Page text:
Preparing a House for Painting

Painting a home is a major project and it is important to do some preparation work before a bucket of paint is picked up. A great paint job can only be achieved when every square inch of a house is smooth and prepared to accept paint. Peeling paint is often mistakenly blamed on the paint, when the usual cause is a poorly prepared painting surface. Today, all paints and stains are designed to withstand years of exposure to the weather. Paint failure is extremely rare, so peeling paint is usually caused by the paint failing to adhere to the surface. When a home has things like:

  • Dirt
  • Grease
  • Oils
  • Other foreign elements

On it’s surface, a long-lasting paint job is not possible. That is why painting a house is similar to building a home, it can not be done well without a good foundation. Properly preparing a home for painting involves several steps.


The first step is to prepare the area around the home for painting. Most homes have plantings, lights, air conditioning units, lights, shutters, mailboxes, barbecues, children’s toys all on or very close to the house. If something can not be moved, like a shrub or a bed of flowers a cloth drop cloth should be used. When protecting plants always use a cloth or natural fiber drop cloth, a plastic drop cloth will choke or burn a plant. During this step, the goal is to remove or protect anything that is not going to receive a coat of paint.


At this time, it is a good idea to remove any aluminum gutters and downspouts. Aluminum gutters have a factory applied finish that should be able to withstand the elements for years. If the gutters have been previously painted, the gutter need to be sanded and rusted areas scraped with a wire brush. If a gutter or downspout has a hole, it needs to be repaired.


Remove the Loose Paint


The next step involves the labor-intensive process of removing all of the loose paint on the house. Power washing is an option to get the loose paint off. Extreme caution needs to be used when power washing because if it is done incorrectly the home can be severely damaged. A power washer generates thousands of pounds of pressure per square inch, so it can easily damage wood and break windows. When power washing, be aware of how much water the wood on the home absorbs. If the wood is not given enough time to dry, the paint will not adhere properly.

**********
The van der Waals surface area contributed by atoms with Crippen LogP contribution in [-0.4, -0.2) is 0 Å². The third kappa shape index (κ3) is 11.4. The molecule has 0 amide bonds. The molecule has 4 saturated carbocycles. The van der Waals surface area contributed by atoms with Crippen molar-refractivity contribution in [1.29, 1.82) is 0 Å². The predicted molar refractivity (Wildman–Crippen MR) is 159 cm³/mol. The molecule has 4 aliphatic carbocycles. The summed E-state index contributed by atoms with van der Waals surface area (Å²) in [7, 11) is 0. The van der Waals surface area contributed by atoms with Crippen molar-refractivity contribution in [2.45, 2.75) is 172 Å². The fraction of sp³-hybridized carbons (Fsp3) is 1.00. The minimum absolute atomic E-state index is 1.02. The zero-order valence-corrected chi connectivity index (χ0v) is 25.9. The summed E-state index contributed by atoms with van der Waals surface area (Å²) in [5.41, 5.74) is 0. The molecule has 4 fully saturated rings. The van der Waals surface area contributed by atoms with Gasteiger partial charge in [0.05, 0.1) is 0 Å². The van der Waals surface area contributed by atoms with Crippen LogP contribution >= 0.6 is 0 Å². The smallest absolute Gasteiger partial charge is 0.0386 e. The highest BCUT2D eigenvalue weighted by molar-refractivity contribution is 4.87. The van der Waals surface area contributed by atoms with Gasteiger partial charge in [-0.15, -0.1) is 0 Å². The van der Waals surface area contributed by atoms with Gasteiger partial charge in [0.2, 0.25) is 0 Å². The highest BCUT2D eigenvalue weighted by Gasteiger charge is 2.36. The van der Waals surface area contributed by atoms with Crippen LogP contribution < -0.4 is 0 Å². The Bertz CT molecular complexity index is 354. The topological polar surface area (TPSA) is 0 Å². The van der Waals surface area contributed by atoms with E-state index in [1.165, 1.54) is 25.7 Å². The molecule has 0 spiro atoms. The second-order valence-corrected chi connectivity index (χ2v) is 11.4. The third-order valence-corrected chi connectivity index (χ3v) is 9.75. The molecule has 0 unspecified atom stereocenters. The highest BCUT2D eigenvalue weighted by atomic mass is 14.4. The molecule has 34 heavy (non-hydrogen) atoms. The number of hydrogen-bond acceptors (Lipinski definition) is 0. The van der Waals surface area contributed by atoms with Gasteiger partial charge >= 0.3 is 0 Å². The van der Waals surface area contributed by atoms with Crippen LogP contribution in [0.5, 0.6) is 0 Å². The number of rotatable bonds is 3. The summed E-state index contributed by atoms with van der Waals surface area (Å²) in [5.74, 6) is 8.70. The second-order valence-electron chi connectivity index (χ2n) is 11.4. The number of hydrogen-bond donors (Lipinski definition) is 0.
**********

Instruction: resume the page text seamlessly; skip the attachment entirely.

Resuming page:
Although a power washer is an excellent tool for preparing a home for painting, it is not a substitute for scraping and sanding a home. Scraping must be done by hand, and it is the only way to ensure that all of the loose paint is removed from the house. Be sure to allow the house to dry before starting to scrap it with a paint scraper.


After the house is scraped and all loose paint is removed, it is time to repair any damages to the home’s wood. The wood may have holes or gouges that will need to be fixed with wood putty. Sometimes, when there are large segments of damaged wood, it is best to replace all of the damaged wood. When all of the wood damage is repaired it is time to sand the home. Sanding will create the smooth painting surface necessary for a great paint job. Sanding is done by hand, but there are tools like orbital sanders and blocks to help make this difficult task a little easier. Sand paper ranging from 80 to 120 grit is needed for this portion of the project.


Cleaning the Painting Surfaces


Once the home’s surfaces are smooth, it is time to make sure they are also clean. Failing to remove dirt, oils and liquids will adversely effect how the primer and paint adhere to the home. When washing a house, most people choose to either use a power washer on it’s lowest setting, or a car washing brush. Care needs to be taken to avoid damaging the home’s surface. A gentle wash is needed to remove any foreign elements, nothing more. A mixture of water and trisodium phosphate is often used to clean a home. After using a cleaning product containing trisodium phosphate, it is important to rinse the entire painting surface with plain water.


Mildew Can Ruin a Paint Job


Mildew will return to a home if it is not killed prior to painting. There are several pre-packaged mildew cleaning options available to kill and remove the mildew, or a mixture of bleach and water will do the job. A mixture of one quart bleach per three quarts of water is needed to kill mildew.


With the home now clean, any caulking problems need to be repaired. Caulk is used around windows, doors, moldings and other places with gaps. Another possible concern it the home’s windows, they may need reglazing. Glaze is used to hold a window in place and over time it can crack. While preparing the house for painting, window glazing may come loose or fall off. If a window is glazed, make sure the glaze is dry prior to painting. While doing a final inspection of the home look for any loose or raised nails. If a nail hole is countersunk, putty can be used to make the surface flat. Once all of this is done it is important to give the home time to dry. The drying time needed will vary. When using latex paint, the drying time can be as little as a day, and with an oil based paint the home could need a week to dry. When the home is dry, a layer of primer can be applied. Primer is used as a base for the paint. A home properly primed will provide a better surface for the paint and the paint job will last much longer.